Scars with deep pains – 10 years after Katrina

NOAA-Hurricane-Katrina-Aug28-05-2145UTC“. Licensed under Public Domain via Wikimedia Commons.

On this very day ten years ago, I reported to my office as a member of the local Red Cross staff responsible for attempting to organize resources for a hurricane response that promised to be life changing for all in its path.  That morning started around 5:00AM as I prepared for a long day of work of putting valuable and limited resources into place for the response that would begin once the storm passed through the area.

The day before had been equally long.  As a sort of vacation from the work of the Red Cross, I was in Atlanta, GA for a leadership conference with Amnesty International for whom I volunteered as an organizer in Mississippi.  Around lunch time, I received a text message from my best friend saying, “You’re landing is going to be a bit wet” or something to that effect.  Immediately I raced to the nearest television to get the latest weather forecast and tracking for the storm named Katrina.  (This was a world before the smartphone was ubiquitous and information was not yet held in the palm of our hands.)  Though I do not know it for a fact, I am pretty sure that I went rather pale when I saw the track the storm was taking.  It was coming right for the Mississippi coast, and I knew that I had to find a way to get back to Mississippi as quickly as possible. Continue reading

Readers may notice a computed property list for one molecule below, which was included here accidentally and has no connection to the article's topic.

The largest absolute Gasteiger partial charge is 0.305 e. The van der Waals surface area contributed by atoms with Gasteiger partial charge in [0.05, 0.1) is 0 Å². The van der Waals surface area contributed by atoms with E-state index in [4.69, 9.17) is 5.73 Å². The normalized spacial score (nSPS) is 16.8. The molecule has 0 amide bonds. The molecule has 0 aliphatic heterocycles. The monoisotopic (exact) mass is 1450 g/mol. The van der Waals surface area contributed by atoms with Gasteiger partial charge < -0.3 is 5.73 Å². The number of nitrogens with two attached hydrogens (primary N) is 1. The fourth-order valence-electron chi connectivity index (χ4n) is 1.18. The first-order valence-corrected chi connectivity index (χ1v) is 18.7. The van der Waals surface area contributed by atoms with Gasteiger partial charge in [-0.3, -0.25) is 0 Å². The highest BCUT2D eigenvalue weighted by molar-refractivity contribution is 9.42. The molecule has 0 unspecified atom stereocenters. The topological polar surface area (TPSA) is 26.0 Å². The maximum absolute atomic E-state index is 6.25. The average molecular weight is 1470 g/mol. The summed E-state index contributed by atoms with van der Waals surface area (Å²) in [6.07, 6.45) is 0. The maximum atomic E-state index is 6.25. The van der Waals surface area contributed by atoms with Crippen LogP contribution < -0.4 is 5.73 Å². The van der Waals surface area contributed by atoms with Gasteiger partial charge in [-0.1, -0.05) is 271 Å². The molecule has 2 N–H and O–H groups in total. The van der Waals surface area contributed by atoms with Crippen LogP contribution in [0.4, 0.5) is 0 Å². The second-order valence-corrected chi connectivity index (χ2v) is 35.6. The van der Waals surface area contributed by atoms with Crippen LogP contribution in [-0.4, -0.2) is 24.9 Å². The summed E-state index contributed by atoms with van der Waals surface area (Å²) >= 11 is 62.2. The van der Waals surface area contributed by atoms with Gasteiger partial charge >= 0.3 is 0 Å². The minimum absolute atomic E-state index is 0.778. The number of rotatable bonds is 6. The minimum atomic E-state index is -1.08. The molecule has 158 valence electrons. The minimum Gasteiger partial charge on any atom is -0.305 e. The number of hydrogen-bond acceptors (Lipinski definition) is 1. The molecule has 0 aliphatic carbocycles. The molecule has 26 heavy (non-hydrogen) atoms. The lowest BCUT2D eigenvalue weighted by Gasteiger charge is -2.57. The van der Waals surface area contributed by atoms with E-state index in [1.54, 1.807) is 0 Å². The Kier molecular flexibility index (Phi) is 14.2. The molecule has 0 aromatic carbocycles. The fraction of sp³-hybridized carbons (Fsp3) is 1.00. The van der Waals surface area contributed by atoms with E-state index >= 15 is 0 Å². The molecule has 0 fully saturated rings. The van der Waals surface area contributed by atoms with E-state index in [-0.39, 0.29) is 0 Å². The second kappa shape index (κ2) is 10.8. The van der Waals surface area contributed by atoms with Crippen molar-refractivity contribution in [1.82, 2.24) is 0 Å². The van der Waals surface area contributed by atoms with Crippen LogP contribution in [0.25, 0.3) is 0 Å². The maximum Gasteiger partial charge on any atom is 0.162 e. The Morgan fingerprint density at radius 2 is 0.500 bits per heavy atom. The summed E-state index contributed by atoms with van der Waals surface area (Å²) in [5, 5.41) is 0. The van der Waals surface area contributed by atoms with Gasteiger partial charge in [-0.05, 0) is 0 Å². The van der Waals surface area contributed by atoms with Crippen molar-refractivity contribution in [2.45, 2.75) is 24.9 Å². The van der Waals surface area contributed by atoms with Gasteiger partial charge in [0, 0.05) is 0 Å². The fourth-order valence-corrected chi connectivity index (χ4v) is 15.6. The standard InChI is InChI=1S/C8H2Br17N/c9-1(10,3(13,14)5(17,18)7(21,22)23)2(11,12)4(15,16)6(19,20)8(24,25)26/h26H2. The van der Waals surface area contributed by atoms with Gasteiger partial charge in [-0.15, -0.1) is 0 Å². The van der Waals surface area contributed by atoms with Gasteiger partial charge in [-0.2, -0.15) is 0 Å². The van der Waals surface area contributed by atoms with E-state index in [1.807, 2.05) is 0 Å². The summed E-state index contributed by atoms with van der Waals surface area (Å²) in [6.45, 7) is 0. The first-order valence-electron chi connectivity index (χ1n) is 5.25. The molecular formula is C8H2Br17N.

The walk of a smaller economy

I recently read an article by the indefatigable Wendell Berry in The Atlantic.  In the article, Mr. Berry continues on his quest for a change in the modern economy and the rules that govern it.  Instead of looking to bigger, badder, better, Berry suggests that the only hope for abundant life is to look to smaller models.  By establishing numerous smaller economies, the life of the world will once again begin to thrive precisely because the smaller scope of the economies lend themselves to practicing the virtue of neighborly love.  In his closing paragraph, Mr. Berry says,

“We have an ancient and long-enduring cultural imperative of neighborly love and work. This becomes ever more important as hardly imaginable suffering is imposed upon all creatures by industrial tools and industrial weapons.”

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Making time for a difficult conversation

The following blog was published originally on Seminary of the Southwest’s blog.

“This is my commandment, that you love one another as I have loved you. No one has greater love than this, to lay down one’s life for one’s friends.” – John 15:12-13 NRSV

“Do you have time to talk? I would like to discuss something that is really important to me.” The stomach drops. Instinctively, you expect a difficult conversation –the “difficult” conversation with a friend.